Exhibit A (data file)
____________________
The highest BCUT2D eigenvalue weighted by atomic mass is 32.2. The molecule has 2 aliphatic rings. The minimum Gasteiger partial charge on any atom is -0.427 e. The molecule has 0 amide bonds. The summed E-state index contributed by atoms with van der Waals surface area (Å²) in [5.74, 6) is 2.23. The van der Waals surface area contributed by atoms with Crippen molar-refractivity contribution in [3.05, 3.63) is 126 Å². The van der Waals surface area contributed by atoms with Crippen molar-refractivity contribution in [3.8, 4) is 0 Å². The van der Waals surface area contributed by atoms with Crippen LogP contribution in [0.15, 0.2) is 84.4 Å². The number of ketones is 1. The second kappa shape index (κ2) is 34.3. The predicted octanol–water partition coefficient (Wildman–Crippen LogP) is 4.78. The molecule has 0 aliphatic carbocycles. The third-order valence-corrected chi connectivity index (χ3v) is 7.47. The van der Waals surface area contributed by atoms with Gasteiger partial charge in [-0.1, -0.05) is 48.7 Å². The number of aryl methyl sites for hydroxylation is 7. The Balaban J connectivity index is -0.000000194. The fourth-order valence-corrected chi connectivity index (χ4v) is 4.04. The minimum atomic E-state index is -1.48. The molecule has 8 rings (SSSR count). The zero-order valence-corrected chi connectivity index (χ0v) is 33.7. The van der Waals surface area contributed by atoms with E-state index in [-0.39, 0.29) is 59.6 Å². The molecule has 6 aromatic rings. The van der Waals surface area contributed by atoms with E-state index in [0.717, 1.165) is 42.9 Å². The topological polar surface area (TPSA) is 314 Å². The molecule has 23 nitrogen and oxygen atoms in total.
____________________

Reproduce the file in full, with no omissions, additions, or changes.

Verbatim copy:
The highest BCUT2D eigenvalue weighted by atomic mass is 32.2. The molecule has 2 aliphatic rings. The minimum Gasteiger partial charge on any atom is -0.427 e. The molecule has 0 amide bonds. The summed E-state index contributed by atoms with van der Waals surface area (Å²) in [5.74, 6) is 2.23. The van der Waals surface area contributed by atoms with Crippen molar-refractivity contribution in [3.05, 3.63) is 126 Å². The van der Waals surface area contributed by atoms with Crippen molar-refractivity contribution in [3.8, 4) is 0 Å². The van der Waals surface area contributed by atoms with Crippen LogP contribution in [0.15, 0.2) is 84.4 Å². The number of ketones is 1. The second kappa shape index (κ2) is 34.3. The predicted octanol–water partition coefficient (Wildman–Crippen LogP) is 4.78. The molecule has 0 aliphatic carbocycles. The third-order valence-corrected chi connectivity index (χ3v) is 7.47. The van der Waals surface area contributed by atoms with Gasteiger partial charge in [-0.1, -0.05) is 48.7 Å². The number of aryl methyl sites for hydroxylation is 7. The Balaban J connectivity index is -0.000000194. The fourth-order valence-corrected chi connectivity index (χ4v) is 4.04. The minimum atomic E-state index is -1.48. The molecule has 8 rings (SSSR count). The zero-order valence-corrected chi connectivity index (χ0v) is 33.7. The van der Waals surface area contributed by atoms with E-state index in [-0.39, 0.29) is 59.6 Å². The molecule has 6 aromatic rings. The van der Waals surface area contributed by atoms with E-state index in [0.717, 1.165) is 42.9 Å². The topological polar surface area (TPSA) is 314 Å². The molecule has 23 nitrogen and oxygen atoms in total.